As of Friday, December 27, 2013
I hate to admit it...but Chief Justice John Roberts and company did the right thing yesterday in upholding the Affordable Care Act.
Personally, I like the notion that people be held accountable for insuring themselves and their families.
It's the law that folks have to insure themselves to own and operate a vehicle, so why not apply that to the most important asset of all - our health? That's especially true when there are so many options...including policies that cost less and essentially cover emergency situations. Not perfect, to be sure, but it's at least some coverage to defray health care costs.
It especially hits home to our pocket book when every month we pay Joni's health insurance premium...then see medical providers try to nickel and dime us because so many others aren't insuring themselves and forcing society to make up the difference.
That's not to say I favor elements of the Affordable Care Act that some say includes "death panels" and government-funded abortions.
If folks are right about those aspects of Obamacare it makes the legislation especially abhorrent.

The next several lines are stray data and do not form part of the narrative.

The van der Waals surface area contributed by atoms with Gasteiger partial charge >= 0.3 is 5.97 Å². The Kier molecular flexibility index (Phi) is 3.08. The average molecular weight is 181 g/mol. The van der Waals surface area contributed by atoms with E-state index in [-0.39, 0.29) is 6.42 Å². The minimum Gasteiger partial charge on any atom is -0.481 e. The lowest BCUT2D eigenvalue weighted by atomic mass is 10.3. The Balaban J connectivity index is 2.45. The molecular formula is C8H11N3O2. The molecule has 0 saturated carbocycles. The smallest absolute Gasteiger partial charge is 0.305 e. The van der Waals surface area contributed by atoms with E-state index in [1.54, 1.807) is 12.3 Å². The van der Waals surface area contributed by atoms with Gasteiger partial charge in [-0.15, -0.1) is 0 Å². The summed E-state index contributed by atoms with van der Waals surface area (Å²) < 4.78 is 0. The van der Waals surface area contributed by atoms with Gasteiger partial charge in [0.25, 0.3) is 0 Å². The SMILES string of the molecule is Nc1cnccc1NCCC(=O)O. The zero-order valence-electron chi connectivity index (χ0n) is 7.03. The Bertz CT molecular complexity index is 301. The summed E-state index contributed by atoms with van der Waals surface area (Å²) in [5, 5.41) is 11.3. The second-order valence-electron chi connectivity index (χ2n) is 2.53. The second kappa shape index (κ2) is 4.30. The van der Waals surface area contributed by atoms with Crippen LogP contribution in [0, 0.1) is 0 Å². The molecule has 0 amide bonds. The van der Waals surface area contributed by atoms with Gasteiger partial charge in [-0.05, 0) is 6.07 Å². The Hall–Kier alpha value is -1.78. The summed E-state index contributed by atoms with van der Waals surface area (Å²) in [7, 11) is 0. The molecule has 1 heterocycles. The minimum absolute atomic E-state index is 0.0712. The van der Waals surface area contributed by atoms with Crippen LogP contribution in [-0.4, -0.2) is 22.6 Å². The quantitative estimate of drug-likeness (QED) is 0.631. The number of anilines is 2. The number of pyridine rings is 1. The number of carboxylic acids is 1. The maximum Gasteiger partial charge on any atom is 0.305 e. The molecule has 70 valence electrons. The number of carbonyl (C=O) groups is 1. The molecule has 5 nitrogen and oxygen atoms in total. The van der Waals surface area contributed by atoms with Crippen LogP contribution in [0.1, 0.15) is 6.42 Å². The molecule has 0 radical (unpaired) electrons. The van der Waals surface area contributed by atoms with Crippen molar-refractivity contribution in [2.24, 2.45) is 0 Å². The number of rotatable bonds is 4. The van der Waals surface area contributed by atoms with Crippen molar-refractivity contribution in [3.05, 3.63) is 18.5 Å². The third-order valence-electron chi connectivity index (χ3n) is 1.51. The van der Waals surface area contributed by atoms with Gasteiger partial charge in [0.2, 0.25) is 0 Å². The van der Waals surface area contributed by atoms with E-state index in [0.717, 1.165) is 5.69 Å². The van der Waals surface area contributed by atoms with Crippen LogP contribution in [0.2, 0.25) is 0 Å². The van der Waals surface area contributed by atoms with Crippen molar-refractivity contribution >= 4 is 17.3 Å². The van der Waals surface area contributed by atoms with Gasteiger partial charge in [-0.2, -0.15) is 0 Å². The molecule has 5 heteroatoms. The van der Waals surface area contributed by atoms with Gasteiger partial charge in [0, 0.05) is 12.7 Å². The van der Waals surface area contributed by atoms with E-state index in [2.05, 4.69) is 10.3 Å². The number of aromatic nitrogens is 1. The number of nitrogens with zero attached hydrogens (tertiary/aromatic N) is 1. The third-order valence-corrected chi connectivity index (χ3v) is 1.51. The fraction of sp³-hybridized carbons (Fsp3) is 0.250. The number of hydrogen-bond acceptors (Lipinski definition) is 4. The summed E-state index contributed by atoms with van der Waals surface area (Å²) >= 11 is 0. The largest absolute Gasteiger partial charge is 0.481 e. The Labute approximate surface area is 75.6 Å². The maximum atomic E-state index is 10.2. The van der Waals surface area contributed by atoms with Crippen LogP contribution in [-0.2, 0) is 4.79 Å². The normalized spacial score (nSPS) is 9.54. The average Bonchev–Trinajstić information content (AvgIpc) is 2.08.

But that wasn't the question for the Supremes on Thursday. The issue facing them involved whether the legislation was constitutional.
Yes, it passed along party lines and was reportedly pushed through without many members of Congress having even read the entire scope of Obamacare.
Does that make it unethical? Maybe.
Unconstitutional? Apparently not.
As Roberts noted in the majority opinion, "Members of this court are vested with the authority to interpret the law; we possess neither the expertise nor the prerogative to make policy judgments."
I like the fact he added that if the public doesn't like legislation it can always throw elected officials out of office.
"It is not our job to protect the people from the consequences of their political choices," he said.
In other words, voters' remorse isn't a good enough reason to overturn an act of Congress.
Judging by the rapid response on so many fronts yesterday morning, it seems Obamacare is about as unpopular an act as there's ever been.
Fine, then the public has the right this November to repeal it by voting Obama and Democrats out of office.
The Supreme Court action yesterday should not have opponents wringing their hands...instead it should galvanize them to make the change they want to see.